Men Should Watch 'The Handmaid's Tale' No Matter How Uncomfortable It Makes Them, According To Max Minghella

Spoilers ahead for Season 2 Episode 5 of The Handmaid’s Tale.

For those who felt rather uncomfortable watching Nick get married on this week's Handmaid's Tale episode, don't worry, you're not alone. Max Minghella, who plays Nick on the Hulu series, was just as freaked out while filming that wedding scene in which he pulls away his mystery bride's veil to discover she's just a teenager.

"Well, it is naturally very uncomfortable," Minghella says over the phone about the age gap between Nick and Eden (Sydney Sweeney, who looks much younger than her 20 years here). "There is something physically strange about playing those scenes."

But Minghella thinks that the uncomfortableness of everything happening this season is one of the reasons why men should watch The Handmaid's Tale. In fact, it might even inspire them to join the resistance. "I don’t think this is a show that advertises laziness," Minghella says. "It's a show that really encourages being brave and having a voice and overcoming difficult circumstances. And that’s something I find deeply inspiring."

George Kraychyk/Hulu

Minghella has always gravitated towards female-driven stories since he was a kid, though he admits that his intentions weren't always pure. "Lust is part of that reason," he says. "But there’s a sense of discovery there, you know? I know what men are like, I am one. On the whole, I find female characters to be more complex."

Perhaps it's in his genes, since his dad, the late director Anthony Minghella, had a penchant for helming films with complex female characters. The younger Minghella is now following in his dad's footsteps with his upcoming directorial debut, Teen Spirit, starring Elle Fanning as a shy teenager who dreams of pop stardom.

With The Handmaid's Tale, Minghella is particularly intrigued by the complexity of Elisabeth Moss' portrayal of June this season, in which she's struggling to understand what motherhood means to her now that she's pregnant with Nick's baby, who, by law, is really Commander Waterford and his wife Serena Joy's. He says working opposite Moss is like a master class in acting.

"Whether we’re fighting and screaming at each other or we’re looking at each other silently across a large space, she gives so much to everything," he says, "It makes your life so much easier as an actor because there’s so much truth to play just by looking at somebody’s eye."

George Kraychyk/Hulu

Throughout the series, Nick — the chauffeur for Commander Waterford, an Eye, and June's lover — has been hard to read, and that's the point. "I think it’s a such a fun challenge to play this character that is a spy on a spy on a spy," he says. "[Nick] has to wear a mask to conceal a lot of emotionality."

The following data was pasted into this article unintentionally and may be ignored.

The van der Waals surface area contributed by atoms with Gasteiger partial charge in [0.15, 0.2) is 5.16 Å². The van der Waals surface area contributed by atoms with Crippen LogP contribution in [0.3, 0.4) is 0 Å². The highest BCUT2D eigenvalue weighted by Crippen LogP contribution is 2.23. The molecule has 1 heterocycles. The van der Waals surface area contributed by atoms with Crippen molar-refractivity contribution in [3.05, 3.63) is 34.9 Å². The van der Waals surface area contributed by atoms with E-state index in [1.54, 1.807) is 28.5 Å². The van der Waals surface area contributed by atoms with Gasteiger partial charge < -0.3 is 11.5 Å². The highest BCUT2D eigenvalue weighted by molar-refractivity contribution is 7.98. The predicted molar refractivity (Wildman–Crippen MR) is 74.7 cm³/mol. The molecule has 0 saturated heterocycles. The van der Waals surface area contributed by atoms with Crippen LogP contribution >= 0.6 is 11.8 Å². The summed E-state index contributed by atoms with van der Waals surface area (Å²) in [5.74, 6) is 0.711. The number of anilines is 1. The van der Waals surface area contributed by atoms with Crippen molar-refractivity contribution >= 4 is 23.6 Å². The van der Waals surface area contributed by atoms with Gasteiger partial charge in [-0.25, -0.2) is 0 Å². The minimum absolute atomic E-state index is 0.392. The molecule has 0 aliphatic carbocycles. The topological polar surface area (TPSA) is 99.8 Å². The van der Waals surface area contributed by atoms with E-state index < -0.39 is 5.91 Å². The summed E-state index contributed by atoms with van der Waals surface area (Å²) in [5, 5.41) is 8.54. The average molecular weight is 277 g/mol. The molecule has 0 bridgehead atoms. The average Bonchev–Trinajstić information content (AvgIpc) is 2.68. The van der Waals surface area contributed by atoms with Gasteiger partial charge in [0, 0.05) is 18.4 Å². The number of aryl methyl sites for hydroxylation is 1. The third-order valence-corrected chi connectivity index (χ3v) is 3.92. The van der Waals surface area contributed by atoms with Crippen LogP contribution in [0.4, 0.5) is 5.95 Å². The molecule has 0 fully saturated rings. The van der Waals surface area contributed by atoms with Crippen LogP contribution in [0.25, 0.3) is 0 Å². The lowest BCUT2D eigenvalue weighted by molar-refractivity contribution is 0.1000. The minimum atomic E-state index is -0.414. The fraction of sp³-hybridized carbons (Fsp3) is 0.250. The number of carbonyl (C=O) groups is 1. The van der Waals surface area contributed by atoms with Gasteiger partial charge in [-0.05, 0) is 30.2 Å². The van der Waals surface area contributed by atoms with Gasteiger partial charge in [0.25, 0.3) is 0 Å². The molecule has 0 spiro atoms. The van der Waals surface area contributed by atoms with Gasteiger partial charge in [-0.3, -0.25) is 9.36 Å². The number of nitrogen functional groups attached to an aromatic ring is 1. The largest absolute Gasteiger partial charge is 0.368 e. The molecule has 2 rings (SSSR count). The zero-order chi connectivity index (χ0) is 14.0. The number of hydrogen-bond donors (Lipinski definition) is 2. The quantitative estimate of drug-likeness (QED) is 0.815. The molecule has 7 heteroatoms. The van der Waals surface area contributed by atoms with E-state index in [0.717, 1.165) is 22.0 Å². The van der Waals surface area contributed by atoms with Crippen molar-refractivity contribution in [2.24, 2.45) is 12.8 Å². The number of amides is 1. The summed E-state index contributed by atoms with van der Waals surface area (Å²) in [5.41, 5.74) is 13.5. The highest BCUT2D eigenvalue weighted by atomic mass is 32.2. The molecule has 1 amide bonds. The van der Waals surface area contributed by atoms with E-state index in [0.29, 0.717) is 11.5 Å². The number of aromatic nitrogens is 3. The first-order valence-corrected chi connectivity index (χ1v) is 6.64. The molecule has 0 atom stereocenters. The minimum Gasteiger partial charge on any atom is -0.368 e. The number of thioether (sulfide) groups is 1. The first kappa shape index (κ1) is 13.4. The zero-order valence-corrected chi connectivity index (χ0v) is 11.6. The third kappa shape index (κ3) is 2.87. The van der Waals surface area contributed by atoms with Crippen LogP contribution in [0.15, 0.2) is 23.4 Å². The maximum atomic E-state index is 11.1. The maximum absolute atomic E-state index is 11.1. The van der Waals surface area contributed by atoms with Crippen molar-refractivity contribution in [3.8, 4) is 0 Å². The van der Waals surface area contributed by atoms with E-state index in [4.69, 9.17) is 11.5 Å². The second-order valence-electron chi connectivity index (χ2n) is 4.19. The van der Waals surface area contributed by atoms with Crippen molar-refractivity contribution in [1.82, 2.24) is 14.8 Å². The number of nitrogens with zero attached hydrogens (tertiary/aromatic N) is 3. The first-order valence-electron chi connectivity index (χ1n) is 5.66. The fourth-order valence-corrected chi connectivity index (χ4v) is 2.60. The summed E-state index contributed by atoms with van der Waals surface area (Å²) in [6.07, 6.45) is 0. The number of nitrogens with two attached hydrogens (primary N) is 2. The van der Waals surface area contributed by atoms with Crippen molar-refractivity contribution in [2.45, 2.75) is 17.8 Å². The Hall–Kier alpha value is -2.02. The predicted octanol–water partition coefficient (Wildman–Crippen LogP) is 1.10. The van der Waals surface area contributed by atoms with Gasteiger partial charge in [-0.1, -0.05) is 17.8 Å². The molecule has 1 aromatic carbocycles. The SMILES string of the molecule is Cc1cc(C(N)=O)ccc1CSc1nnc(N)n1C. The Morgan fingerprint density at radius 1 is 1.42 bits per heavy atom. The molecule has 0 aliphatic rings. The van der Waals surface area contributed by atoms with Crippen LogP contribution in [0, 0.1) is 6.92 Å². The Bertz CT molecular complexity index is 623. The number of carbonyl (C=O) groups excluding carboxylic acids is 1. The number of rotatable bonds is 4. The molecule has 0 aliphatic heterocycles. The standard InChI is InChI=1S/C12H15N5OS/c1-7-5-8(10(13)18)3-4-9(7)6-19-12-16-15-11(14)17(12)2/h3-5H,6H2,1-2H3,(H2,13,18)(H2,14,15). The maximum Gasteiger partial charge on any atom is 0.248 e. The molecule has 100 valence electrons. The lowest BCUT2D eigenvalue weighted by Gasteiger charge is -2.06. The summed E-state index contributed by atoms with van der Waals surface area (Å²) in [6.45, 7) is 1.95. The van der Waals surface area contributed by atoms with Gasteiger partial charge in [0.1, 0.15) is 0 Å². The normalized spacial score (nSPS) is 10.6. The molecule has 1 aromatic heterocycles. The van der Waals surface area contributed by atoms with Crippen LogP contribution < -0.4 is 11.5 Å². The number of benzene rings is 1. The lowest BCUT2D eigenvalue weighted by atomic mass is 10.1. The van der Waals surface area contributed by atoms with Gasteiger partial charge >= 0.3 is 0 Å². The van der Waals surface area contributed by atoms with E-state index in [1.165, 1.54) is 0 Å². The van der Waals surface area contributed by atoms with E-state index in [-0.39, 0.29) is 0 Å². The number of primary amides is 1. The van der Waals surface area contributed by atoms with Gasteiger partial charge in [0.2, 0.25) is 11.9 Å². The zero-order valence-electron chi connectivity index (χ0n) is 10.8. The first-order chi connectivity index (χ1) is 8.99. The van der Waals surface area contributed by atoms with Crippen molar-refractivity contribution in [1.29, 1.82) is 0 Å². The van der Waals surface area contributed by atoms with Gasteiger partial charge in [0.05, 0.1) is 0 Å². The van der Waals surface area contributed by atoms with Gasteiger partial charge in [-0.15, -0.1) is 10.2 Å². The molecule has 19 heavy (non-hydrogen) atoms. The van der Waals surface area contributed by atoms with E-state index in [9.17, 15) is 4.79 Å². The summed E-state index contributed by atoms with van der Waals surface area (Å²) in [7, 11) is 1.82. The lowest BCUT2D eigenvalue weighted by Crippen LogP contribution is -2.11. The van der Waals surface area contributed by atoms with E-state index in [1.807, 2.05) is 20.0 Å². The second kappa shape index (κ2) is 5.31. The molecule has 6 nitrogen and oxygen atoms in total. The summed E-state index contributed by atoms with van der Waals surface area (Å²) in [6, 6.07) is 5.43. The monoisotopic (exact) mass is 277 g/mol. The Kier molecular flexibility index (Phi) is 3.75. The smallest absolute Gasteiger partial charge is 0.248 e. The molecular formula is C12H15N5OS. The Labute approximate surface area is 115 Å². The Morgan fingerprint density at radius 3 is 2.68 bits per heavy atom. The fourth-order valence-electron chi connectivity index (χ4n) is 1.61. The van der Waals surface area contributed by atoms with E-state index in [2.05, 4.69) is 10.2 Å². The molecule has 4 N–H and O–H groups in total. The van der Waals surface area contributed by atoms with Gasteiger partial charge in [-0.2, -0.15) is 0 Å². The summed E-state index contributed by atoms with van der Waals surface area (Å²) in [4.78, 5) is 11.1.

But Minghella thinks this arranged marriage is cracking Nick's once-steely facade. "I feel strongly that Nick is in no way somebody who endorses this regime," he explains, but adds that this forced union with Eden is "just sort of a sickening onion peel of yet another aspect of how this society functions."

In Season 1, Nick tells June that "there's no point in trying to be tough or brave. Everybody breaks." It seems it might be Nick's time, which doesn't surprise Minghella. "I think he’s heroic in the sense that he ultimately always wants to do the right thing," he says. "I think he has a child to protect and a woman he loves and this is not a world where you want to have emotional investments, so it’s almost to his detriment now that he has something to fight for." But Nick is not like June, "who is in many ways ahead of Nick in terms of integrity and certainly how brave she is."

That's another reason he says men should watch The Handmaid's Tale: To see women who don't need saving, but rather support. It's something that's become even more obvious in the #MeToo era, where women can't be the only ones speaking out about systemic sexism.

"I’m deeply proud to be affiliated with something that I believe is on the right side of this conversation and is pushing this conversation forward," Minghella says. "I believe that film and television has the power to change perception and change people and inspire in this case, a resistance." Now, Minghella's just hoping he can encourage other men to join him.